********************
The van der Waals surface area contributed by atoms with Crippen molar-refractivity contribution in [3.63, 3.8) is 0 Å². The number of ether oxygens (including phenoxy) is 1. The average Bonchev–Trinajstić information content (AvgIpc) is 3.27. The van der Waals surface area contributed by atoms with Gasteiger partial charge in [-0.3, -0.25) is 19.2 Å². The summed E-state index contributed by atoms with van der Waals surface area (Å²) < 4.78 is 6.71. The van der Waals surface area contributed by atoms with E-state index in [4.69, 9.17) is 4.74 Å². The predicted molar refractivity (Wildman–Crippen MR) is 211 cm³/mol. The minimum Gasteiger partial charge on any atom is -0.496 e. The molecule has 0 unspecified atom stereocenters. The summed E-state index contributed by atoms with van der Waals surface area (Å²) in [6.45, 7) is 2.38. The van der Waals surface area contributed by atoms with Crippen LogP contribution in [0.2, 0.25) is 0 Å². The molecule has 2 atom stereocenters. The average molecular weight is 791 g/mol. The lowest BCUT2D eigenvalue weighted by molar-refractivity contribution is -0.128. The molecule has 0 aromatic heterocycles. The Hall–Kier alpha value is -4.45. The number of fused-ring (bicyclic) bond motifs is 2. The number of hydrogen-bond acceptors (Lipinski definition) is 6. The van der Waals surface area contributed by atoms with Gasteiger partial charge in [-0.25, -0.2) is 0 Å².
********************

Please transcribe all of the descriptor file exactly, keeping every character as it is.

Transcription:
The van der Waals surface area contributed by atoms with Crippen molar-refractivity contribution in [3.63, 3.8) is 0 Å². The number of ether oxygens (including phenoxy) is 1. The average Bonchev–Trinajstić information content (AvgIpc) is 3.27. The van der Waals surface area contributed by atoms with Gasteiger partial charge in [-0.3, -0.25) is 19.2 Å². The summed E-state index contributed by atoms with van der Waals surface area (Å²) < 4.78 is 6.71. The van der Waals surface area contributed by atoms with E-state index in [4.69, 9.17) is 4.74 Å². The predicted molar refractivity (Wildman–Crippen MR) is 211 cm³/mol. The minimum Gasteiger partial charge on any atom is -0.496 e. The molecule has 0 unspecified atom stereocenters. The summed E-state index contributed by atoms with van der Waals surface area (Å²) in [6.45, 7) is 2.38. The van der Waals surface area contributed by atoms with Crippen LogP contribution in [0.2, 0.25) is 0 Å². The molecule has 2 atom stereocenters. The average molecular weight is 791 g/mol. The lowest BCUT2D eigenvalue weighted by molar-refractivity contribution is -0.128. The molecule has 0 aromatic heterocycles. The Hall–Kier alpha value is -4.45. The number of fused-ring (bicyclic) bond motifs is 2. The number of hydrogen-bond acceptors (Lipinski definition) is 6. The van der Waals surface area contributed by atoms with Gasteiger partial charge in [-0.25, -0.2) is 0 Å².